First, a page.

Not surprisingly, I got a number of search results since there are a number of sources that have both the terms "law" and "library" in them. To confirm your keyword results, at the top of the page showing your search results, IndexMaster gives you a message that "These publications match your search criteria: law library." Again, on March 30, IndexMaster did not list the total number of hits (more than 96 as it turned out). However, on April 14 this feature had been added. By the way, on April 14, I did go back to conduct a more limited search, using quotation marks this time. My results declined considerably, from 96 to 26, a much more manageable number.
As a number of search engines do, each entry shows as a percentage the proximity of the keywords to one another within the index or table of contents the percentage is higher the closer the keywords appear to each other. I decided to look at the index of the first item, Sourcebook for Law Library Governing Boards and Committees, published by Fred B. Rothman and Co., written by the Trustees Development Committee of AALL's State Court and County Law Libraries Special Interest Section.
I then returned to the Search Results page, clicked on the TOC button and viewed the table of contents for this publication. Since the table of contents was not lengthy, I printed it out so that I could read it at my leisure and decide later whether to purchase the item. Which does raise an issue. Since many librarians (and other researchers) often perform searches for others and the give them the results so that a later decision can be made, it would be quite helpful if IndexMaster included in both the Index and TOC the title page of each publication. As it now stands, neither of these options indicates the source of the information, unless the publication itself chose to do so. For example, one of the other publications I selected to view, The National Conference on Legal Information Issues, Selected Essays, again published by Fred B. Rothman and Co., had the running title on at least the first two pages of its table of contents. I found this to be the exception rather than the rule.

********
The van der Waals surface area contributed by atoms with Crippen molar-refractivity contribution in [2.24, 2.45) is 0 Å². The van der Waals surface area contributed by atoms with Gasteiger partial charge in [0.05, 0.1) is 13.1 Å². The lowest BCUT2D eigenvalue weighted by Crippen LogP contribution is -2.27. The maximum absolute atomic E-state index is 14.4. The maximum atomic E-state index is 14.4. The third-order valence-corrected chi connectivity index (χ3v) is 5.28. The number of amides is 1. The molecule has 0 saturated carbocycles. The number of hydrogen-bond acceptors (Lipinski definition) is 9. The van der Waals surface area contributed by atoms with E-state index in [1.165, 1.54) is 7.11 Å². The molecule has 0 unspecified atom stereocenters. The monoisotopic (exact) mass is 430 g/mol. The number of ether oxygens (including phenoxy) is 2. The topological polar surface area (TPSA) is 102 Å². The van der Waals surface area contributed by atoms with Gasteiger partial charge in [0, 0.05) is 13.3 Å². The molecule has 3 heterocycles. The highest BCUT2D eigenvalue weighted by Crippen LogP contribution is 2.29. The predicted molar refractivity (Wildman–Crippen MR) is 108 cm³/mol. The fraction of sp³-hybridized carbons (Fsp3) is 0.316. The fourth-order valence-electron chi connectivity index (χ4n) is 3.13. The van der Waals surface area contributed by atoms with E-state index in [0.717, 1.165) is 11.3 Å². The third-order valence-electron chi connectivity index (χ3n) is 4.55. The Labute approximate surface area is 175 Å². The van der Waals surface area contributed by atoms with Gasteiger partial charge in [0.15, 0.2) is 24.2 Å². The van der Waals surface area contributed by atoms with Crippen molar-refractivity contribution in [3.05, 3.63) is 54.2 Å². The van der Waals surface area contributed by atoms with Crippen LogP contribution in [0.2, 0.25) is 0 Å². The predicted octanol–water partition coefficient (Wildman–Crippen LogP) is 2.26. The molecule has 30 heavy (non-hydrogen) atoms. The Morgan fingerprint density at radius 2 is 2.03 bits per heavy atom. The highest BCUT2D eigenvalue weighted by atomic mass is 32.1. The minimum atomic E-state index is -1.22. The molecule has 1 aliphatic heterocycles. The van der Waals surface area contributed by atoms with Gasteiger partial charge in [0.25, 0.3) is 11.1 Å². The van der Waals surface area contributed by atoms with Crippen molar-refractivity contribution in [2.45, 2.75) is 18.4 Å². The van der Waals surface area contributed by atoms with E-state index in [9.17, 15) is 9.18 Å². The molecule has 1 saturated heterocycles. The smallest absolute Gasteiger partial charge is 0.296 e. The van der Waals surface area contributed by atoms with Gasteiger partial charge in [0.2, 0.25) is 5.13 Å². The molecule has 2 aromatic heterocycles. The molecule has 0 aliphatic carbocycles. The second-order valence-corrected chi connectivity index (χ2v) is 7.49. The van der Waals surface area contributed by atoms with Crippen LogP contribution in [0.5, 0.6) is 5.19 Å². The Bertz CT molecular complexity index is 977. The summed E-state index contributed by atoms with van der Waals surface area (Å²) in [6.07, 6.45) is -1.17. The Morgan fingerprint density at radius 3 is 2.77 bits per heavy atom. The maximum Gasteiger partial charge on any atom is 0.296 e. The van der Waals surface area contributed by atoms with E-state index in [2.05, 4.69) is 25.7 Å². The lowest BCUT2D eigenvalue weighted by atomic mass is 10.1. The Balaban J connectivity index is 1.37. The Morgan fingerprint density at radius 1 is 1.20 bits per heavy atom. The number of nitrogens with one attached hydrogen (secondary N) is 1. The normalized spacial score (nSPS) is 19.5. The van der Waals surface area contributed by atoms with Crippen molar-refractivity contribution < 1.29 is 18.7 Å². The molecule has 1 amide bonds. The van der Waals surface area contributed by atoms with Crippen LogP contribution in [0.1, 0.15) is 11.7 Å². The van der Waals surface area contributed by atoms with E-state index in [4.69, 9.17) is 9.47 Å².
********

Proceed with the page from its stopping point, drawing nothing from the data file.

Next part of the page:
I spoke to Mike Mingo about adding this feature. He thought it would be a good idea so, who knows, we may see this added to IndexMaster, too. Mike, a former publishers' rep, is quite interested in making IndexMaster a useful tool for librarians. To that end, he would like to set up an IndexMaster Development Committee made up of librarians to advise him on how he and his partner can make IndexMaster the best tool possible. I'm not sure if h sees this as a "virtual" committee or not, but it is definitely an idea worth trying. If you're interested, you can call him at (800) 829-1836, or send him an e-mail at mmingo@IndexMaster.com.
One final note. Some folks have been grumpy about the fact that IndexMaster is going to be charging for access and wonder why the publishers aren't underwriting the cost. Mike was straightforward about this, "If the publishers were asked to underwrite this project, then it would never have gotten off the ground." I don't think this is the end of the discussion, but he also pointed out that the subscription fees he is charging are reasonable. This is certainly the case for the firm that has only one to three attorneys. Again, if you are interested in this Web product, don't hesitate to share your opinions about pricing with Mike.
On to a few interesting tidbits. In the "Technology is nice, but" department, the "WorkWeek" column in the April 14 Wall Street Journal noted that the Internet now includes court calendars, dockets and decisions and law clerks and others are using the Net increasingly to find these items. News to us, right? However, one legal assistant admits that, while he does use the Net to find this information, he still makes the occasional trip to federal court so that he can have "some interaction with human beings." You mean you don't find the Internet to be warm and fuzzy? Gee...
As a follow up to my comments several columns ago about Web-based e-mail (now everyone seems to be offering it), there is also a nifty Web-based service that allows you to have a "briefcase" on the Web where you keep the files you are working on and have them available from any of your PCs, whether at home or the office or even on a borrowed PC. I haven't had a chance to really experiment with it, but check out Visto Corporation's Web site to find out more about it.
Hope everyone filed their taxes on time! As ever, please send any comments or candidates for a technology "horror story" to me at firstname.lastname@example.org.